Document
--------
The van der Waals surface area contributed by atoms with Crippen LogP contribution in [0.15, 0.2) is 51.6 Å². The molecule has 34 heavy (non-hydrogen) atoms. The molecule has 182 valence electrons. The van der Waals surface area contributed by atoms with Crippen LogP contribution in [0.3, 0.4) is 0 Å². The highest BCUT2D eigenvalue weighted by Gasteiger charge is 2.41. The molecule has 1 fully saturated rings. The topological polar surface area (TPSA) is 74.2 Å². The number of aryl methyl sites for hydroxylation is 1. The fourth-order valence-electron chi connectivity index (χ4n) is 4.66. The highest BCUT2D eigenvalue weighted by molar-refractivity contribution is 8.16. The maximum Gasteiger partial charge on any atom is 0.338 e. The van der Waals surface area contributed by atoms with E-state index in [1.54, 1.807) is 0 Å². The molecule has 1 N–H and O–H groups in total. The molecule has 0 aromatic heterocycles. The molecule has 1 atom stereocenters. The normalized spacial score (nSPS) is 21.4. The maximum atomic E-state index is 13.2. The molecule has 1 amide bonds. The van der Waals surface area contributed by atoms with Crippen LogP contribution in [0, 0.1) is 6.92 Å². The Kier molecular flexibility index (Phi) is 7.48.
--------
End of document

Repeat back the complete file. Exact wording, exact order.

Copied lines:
The van der Waals surface area contributed by atoms with Crippen LogP contribution in [0.15, 0.2) is 51.6 Å². The molecule has 34 heavy (non-hydrogen) atoms. The molecule has 182 valence electrons. The van der Waals surface area contributed by atoms with Crippen LogP contribution in [0.3, 0.4) is 0 Å². The highest BCUT2D eigenvalue weighted by Gasteiger charge is 2.41. The molecule has 1 fully saturated rings. The topological polar surface area (TPSA) is 74.2 Å². The number of aryl methyl sites for hydroxylation is 1. The fourth-order valence-electron chi connectivity index (χ4n) is 4.66. The highest BCUT2D eigenvalue weighted by molar-refractivity contribution is 8.16. The maximum Gasteiger partial charge on any atom is 0.338 e. The van der Waals surface area contributed by atoms with E-state index in [1.54, 1.807) is 0 Å². The molecule has 1 N–H and O–H groups in total. The molecule has 0 aromatic heterocycles. The molecule has 1 atom stereocenters. The normalized spacial score (nSPS) is 21.4. The maximum atomic E-state index is 13.2. The molecule has 1 amide bonds. The van der Waals surface area contributed by atoms with Crippen LogP contribution in [0, 0.1) is 6.92 Å². The Kier molecular flexibility index (Phi) is 7.48.